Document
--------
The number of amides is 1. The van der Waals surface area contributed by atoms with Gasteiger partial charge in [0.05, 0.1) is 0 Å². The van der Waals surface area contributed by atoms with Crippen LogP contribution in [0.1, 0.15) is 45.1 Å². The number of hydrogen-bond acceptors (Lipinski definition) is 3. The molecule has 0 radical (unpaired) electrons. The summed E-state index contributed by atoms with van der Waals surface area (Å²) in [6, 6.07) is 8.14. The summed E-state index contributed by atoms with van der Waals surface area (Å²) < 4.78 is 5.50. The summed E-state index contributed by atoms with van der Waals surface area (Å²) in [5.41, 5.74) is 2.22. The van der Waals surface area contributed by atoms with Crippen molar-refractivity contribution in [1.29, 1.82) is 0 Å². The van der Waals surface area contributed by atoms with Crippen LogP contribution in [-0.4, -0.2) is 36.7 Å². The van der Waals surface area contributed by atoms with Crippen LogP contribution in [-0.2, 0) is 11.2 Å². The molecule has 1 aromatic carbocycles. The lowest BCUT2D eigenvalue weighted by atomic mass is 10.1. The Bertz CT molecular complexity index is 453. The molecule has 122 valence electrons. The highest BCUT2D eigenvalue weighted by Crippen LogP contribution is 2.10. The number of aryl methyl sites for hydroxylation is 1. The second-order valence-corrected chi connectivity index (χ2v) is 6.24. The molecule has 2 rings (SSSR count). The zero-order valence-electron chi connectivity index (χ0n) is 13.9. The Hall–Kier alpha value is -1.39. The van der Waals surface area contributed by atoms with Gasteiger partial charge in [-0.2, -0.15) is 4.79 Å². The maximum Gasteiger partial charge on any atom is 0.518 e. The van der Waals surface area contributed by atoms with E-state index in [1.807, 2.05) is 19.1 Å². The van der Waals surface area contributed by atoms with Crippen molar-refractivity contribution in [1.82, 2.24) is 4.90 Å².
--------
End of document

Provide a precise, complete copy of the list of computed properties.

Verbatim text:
The number of amides is 1. The van der Waals surface area contributed by atoms with Gasteiger partial charge in [0.05, 0.1) is 0 Å². The van der Waals surface area contributed by atoms with Crippen LogP contribution in [0.1, 0.15) is 45.1 Å². The number of hydrogen-bond acceptors (Lipinski definition) is 3. The molecule has 0 radical (unpaired) electrons. The summed E-state index contributed by atoms with van der Waals surface area (Å²) in [6, 6.07) is 8.14. The summed E-state index contributed by atoms with van der Waals surface area (Å²) < 4.78 is 5.50. The summed E-state index contributed by atoms with van der Waals surface area (Å²) in [5.41, 5.74) is 2.22. The van der Waals surface area contributed by atoms with Crippen molar-refractivity contribution in [1.29, 1.82) is 0 Å². The van der Waals surface area contributed by atoms with Crippen LogP contribution in [-0.4, -0.2) is 36.7 Å². The van der Waals surface area contributed by atoms with Crippen LogP contribution in [-0.2, 0) is 11.2 Å². The molecule has 1 aromatic carbocycles. The lowest BCUT2D eigenvalue weighted by atomic mass is 10.1. The Bertz CT molecular complexity index is 453. The molecule has 122 valence electrons. The highest BCUT2D eigenvalue weighted by Crippen LogP contribution is 2.10. The number of aryl methyl sites for hydroxylation is 1. The second-order valence-corrected chi connectivity index (χ2v) is 6.24. The molecule has 2 rings (SSSR count). The zero-order valence-electron chi connectivity index (χ0n) is 13.9. The Hall–Kier alpha value is -1.39. The van der Waals surface area contributed by atoms with Gasteiger partial charge in [-0.2, -0.15) is 4.79 Å². The maximum Gasteiger partial charge on any atom is 0.518 e. The van der Waals surface area contributed by atoms with E-state index in [1.807, 2.05) is 19.1 Å². The van der Waals surface area contributed by atoms with Crippen molar-refractivity contribution in [1.82, 2.24) is 4.90 Å².